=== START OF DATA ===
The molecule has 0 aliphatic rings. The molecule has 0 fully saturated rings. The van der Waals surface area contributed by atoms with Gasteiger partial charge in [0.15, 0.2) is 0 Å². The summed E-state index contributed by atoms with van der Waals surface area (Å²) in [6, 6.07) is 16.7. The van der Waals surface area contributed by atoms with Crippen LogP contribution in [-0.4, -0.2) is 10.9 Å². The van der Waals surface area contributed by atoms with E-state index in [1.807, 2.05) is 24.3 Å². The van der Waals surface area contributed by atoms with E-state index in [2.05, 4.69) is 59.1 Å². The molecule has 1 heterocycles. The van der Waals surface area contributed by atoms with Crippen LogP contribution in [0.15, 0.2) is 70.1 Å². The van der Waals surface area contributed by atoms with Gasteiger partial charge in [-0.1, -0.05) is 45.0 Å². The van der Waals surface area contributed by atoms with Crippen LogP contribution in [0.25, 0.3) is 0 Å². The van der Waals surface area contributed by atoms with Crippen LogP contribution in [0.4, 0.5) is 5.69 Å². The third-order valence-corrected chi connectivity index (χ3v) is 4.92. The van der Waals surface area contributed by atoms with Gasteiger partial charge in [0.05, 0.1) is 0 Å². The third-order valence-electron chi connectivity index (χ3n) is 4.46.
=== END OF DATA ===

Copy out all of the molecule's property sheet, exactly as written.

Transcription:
The molecule has 0 aliphatic rings. The molecule has 0 fully saturated rings. The van der Waals surface area contributed by atoms with Gasteiger partial charge in [0.15, 0.2) is 0 Å². The summed E-state index contributed by atoms with van der Waals surface area (Å²) in [6, 6.07) is 16.7. The van der Waals surface area contributed by atoms with Crippen LogP contribution in [-0.4, -0.2) is 10.9 Å². The van der Waals surface area contributed by atoms with E-state index in [1.807, 2.05) is 24.3 Å². The van der Waals surface area contributed by atoms with E-state index in [2.05, 4.69) is 59.1 Å². The molecule has 1 heterocycles. The van der Waals surface area contributed by atoms with Crippen LogP contribution in [0.15, 0.2) is 70.1 Å². The van der Waals surface area contributed by atoms with Gasteiger partial charge in [-0.1, -0.05) is 45.0 Å². The van der Waals surface area contributed by atoms with Crippen LogP contribution in [0.25, 0.3) is 0 Å². The van der Waals surface area contributed by atoms with Crippen LogP contribution in [0.4, 0.5) is 5.69 Å². The third-order valence-corrected chi connectivity index (χ3v) is 4.92. The van der Waals surface area contributed by atoms with Gasteiger partial charge in [0.05, 0.1) is 0 Å². The third-order valence-electron chi connectivity index (χ3n) is 4.46.